Special Occasion · Steakhouse · Vegas

Gordon Ramsey’s Pub and Grill – Vegas

Jacuzzi disagreed with my suggestions for our last meal in Vegas. I planned to go to another Strictly Dumpling recommended restaurant or the Oyster Bar at Palace Station. Instead, he wanted to go to Gordon Ramsey’s restaurant – Hell’s Kitchen. I reminded him there is a dress code at Hell’s Kitchen, and he refused to bring a shirt, tie, or jacket on this trip. He countered with Gordon Ramsey’s Pub and Grill and stated his other sister Me Shell had gifted him some money to celebrate in any way he wanted. Fine with me. As I learned through his past commentary, Jacuzzi is not an Offspring fan. So for this post, let’s listen to something that’s more his style – “More Than A Feeling” by Boston.

We both wanted to try the beef Wellington. Jacuzzi ordered the lunch set ($65.99), which included a salad or soup, a petite version of the beef Wellington, and a sticky toffee pudding. I requested the regular size of beef Wellington ($69.99) and a glass of Gordon Ramsey’s Cabernet Sauvignon (Santa Cruz, $22). Our server recommended this wine as it was specially designed to pair with the steak.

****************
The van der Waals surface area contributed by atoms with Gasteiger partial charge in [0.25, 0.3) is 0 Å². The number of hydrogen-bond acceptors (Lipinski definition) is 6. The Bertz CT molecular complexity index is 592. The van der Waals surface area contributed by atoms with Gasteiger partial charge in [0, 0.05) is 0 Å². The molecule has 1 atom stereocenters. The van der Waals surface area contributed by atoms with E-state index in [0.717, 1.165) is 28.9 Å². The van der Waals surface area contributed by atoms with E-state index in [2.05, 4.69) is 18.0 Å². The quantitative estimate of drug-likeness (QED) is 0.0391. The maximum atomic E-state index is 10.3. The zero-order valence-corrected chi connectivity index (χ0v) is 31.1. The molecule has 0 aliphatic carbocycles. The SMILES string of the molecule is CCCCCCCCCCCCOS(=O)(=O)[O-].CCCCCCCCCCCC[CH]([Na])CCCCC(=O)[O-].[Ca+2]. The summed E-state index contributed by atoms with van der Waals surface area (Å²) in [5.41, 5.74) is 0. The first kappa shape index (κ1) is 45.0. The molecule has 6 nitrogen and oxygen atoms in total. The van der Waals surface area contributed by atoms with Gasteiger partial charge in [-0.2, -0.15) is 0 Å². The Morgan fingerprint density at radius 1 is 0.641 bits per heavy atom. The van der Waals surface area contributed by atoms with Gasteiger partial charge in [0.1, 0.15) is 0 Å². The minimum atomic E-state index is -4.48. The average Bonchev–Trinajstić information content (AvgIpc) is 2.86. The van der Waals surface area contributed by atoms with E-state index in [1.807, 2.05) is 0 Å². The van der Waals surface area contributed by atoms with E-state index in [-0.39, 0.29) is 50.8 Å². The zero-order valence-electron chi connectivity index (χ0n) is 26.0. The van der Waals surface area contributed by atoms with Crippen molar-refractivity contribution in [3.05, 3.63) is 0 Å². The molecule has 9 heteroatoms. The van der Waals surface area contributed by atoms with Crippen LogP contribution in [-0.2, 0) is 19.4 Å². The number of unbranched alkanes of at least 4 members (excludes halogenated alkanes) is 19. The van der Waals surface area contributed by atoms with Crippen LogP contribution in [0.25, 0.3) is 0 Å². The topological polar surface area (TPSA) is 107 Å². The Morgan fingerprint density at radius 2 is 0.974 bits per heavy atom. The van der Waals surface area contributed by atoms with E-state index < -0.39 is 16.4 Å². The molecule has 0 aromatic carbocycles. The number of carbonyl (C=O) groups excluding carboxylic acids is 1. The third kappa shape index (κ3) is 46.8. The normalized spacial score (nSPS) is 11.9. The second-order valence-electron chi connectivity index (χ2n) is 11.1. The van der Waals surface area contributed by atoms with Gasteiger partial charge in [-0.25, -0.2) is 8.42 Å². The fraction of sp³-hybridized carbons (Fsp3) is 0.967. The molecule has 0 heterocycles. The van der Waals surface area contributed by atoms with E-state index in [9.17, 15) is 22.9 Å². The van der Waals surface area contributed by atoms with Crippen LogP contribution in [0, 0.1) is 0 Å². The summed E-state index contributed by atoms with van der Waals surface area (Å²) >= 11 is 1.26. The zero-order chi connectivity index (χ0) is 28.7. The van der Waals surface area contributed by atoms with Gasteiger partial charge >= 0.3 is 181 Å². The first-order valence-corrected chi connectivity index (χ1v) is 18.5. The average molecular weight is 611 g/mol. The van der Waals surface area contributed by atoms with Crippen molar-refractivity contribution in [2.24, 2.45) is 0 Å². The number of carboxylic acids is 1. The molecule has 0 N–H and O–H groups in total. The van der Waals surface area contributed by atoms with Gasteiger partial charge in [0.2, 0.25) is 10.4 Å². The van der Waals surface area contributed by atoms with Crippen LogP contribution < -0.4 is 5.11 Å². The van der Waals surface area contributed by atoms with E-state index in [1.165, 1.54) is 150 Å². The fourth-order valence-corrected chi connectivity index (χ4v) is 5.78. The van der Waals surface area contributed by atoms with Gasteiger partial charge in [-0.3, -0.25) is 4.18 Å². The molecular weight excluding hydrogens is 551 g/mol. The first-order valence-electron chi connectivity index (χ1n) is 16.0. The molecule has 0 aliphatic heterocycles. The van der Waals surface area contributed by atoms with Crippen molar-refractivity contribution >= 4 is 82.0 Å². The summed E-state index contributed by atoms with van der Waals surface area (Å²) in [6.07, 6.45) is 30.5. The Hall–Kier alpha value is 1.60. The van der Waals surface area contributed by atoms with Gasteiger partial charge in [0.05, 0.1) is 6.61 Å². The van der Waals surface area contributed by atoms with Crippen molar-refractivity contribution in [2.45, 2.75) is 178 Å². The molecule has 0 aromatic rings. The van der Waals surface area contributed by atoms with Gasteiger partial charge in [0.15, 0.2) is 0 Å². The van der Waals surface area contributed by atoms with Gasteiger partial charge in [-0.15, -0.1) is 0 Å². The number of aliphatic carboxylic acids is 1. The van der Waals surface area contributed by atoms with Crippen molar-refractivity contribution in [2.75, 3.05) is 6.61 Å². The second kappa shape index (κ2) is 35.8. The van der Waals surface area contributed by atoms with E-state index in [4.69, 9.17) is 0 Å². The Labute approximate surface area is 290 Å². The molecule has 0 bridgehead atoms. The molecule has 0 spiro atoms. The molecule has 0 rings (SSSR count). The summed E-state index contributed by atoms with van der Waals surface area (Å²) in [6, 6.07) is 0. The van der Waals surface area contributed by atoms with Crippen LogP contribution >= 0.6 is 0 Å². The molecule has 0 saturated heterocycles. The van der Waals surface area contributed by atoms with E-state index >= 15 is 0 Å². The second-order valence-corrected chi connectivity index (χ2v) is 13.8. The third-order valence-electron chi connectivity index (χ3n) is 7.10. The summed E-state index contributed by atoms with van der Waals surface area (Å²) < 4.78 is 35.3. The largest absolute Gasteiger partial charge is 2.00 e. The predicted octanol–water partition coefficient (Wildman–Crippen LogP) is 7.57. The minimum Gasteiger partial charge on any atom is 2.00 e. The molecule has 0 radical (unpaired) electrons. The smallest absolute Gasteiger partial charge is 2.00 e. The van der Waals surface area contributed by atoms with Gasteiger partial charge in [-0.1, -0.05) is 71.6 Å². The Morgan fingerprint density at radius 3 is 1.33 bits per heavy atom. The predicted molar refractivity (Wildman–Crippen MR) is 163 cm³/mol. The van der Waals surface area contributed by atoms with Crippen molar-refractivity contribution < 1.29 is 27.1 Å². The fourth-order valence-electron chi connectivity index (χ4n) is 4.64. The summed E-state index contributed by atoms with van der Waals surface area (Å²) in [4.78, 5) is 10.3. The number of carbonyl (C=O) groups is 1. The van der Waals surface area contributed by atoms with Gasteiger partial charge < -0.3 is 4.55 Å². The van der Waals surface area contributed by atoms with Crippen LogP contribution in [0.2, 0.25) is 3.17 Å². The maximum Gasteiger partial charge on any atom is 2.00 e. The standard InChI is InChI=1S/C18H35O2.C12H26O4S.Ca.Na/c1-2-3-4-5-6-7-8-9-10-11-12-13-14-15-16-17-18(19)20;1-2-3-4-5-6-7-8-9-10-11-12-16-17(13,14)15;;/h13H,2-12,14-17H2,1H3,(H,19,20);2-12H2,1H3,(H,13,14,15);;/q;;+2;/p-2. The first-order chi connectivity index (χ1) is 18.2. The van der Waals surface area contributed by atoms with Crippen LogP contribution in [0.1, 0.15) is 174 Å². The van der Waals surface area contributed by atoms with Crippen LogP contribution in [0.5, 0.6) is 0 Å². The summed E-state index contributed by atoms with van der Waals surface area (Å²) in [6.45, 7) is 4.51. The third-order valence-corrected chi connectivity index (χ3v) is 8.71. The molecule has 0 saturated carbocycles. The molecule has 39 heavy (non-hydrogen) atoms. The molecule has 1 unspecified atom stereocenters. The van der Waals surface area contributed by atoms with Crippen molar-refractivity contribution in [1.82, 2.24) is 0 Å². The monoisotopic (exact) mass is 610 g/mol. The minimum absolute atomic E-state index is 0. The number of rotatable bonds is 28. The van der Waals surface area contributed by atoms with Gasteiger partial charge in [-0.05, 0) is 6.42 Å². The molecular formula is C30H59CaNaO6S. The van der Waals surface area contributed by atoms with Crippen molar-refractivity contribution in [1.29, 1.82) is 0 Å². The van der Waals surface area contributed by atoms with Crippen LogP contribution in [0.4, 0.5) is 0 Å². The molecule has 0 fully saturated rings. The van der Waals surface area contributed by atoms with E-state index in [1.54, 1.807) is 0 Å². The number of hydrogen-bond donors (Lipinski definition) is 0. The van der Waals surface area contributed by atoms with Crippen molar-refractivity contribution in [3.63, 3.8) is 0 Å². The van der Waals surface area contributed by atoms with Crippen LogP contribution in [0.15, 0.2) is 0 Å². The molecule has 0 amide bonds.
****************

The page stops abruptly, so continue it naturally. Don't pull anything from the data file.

Jacuzzi informed me that beef Wellington is challenging to make, as the temperature is critical and there’s no room for error. Worst yet, you can’t tell if the meat is served at its desired medium-rare until you cut it into the pastry when it is too late. I had no idea Jacuzzi was so into beef. He really should visit me in Calgary.

Our server was attentive and brought me a plate if I wanted to try Jacuzzi’s Caesar salad. I did take a bite and enjoyed the liberal amount of powdered and shaved parmesan cheese. Jacuzzi mentioned that Caesar salads are his favourite, and this was a nice portion of food for a starter.